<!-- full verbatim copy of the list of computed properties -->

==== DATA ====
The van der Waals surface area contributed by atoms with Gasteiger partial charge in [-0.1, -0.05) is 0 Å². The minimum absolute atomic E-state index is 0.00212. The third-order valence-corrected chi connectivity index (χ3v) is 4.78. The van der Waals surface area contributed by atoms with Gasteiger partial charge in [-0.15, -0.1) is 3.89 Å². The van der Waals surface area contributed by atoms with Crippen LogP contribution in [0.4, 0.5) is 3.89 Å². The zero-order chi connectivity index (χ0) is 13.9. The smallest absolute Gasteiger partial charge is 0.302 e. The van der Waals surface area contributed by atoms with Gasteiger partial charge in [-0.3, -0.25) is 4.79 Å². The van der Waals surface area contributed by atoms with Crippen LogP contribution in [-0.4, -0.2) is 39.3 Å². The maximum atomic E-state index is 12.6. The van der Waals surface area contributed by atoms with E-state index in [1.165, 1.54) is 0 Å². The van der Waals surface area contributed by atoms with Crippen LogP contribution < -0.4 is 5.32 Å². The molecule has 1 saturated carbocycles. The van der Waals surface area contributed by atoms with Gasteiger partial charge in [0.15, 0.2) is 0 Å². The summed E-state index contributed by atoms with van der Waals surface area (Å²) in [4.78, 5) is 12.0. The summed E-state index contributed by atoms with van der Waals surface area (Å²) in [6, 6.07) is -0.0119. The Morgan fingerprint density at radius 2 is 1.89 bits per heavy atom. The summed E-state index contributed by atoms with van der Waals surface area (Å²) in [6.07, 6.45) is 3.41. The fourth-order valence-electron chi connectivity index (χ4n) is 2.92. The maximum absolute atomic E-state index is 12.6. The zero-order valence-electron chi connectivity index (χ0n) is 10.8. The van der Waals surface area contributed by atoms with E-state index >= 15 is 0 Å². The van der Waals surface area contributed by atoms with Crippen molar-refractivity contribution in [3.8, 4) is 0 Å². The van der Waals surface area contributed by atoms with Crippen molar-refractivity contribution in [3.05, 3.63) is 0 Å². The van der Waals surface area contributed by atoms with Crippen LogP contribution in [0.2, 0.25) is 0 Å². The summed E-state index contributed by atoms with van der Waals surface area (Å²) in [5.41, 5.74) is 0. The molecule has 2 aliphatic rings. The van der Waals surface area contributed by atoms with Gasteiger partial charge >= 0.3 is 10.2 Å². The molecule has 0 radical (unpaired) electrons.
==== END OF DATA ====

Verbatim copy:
The van der Waals surface area contributed by atoms with Gasteiger partial charge in [-0.1, -0.05) is 0 Å². The minimum absolute atomic E-state index is 0.00212. The third-order valence-corrected chi connectivity index (χ3v) is 4.78. The van der Waals surface area contributed by atoms with Gasteiger partial charge in [-0.15, -0.1) is 3.89 Å². The van der Waals surface area contributed by atoms with Crippen LogP contribution in [0.4, 0.5) is 3.89 Å². The zero-order chi connectivity index (χ0) is 13.9. The smallest absolute Gasteiger partial charge is 0.302 e. The van der Waals surface area contributed by atoms with Gasteiger partial charge in [-0.3, -0.25) is 4.79 Å². The van der Waals surface area contributed by atoms with Crippen LogP contribution in [-0.4, -0.2) is 39.3 Å². The maximum atomic E-state index is 12.6. The van der Waals surface area contributed by atoms with E-state index in [1.165, 1.54) is 0 Å². The van der Waals surface area contributed by atoms with Crippen LogP contribution < -0.4 is 5.32 Å². The molecule has 1 saturated carbocycles. The van der Waals surface area contributed by atoms with Gasteiger partial charge in [0.15, 0.2) is 0 Å². The summed E-state index contributed by atoms with van der Waals surface area (Å²) in [4.78, 5) is 12.0. The summed E-state index contributed by atoms with van der Waals surface area (Å²) in [6, 6.07) is -0.0119. The Morgan fingerprint density at radius 2 is 1.89 bits per heavy atom. The summed E-state index contributed by atoms with van der Waals surface area (Å²) in [6.07, 6.45) is 3.41. The fourth-order valence-electron chi connectivity index (χ4n) is 2.92. The maximum absolute atomic E-state index is 12.6. The zero-order valence-electron chi connectivity index (χ0n) is 10.8. The van der Waals surface area contributed by atoms with E-state index >= 15 is 0 Å². The van der Waals surface area contributed by atoms with Crippen molar-refractivity contribution in [3.8, 4) is 0 Å². The van der Waals surface area contributed by atoms with Crippen molar-refractivity contribution in [3.05, 3.63) is 0 Å². The van der Waals surface area contributed by atoms with Crippen LogP contribution in [0.2, 0.25) is 0 Å². The summed E-state index contributed by atoms with van der Waals surface area (Å²) in [5.41, 5.74) is 0. The molecule has 2 aliphatic rings. The van der Waals surface area contributed by atoms with Gasteiger partial charge >= 0.3 is 10.2 Å². The molecule has 0 radical (unpaired) electrons.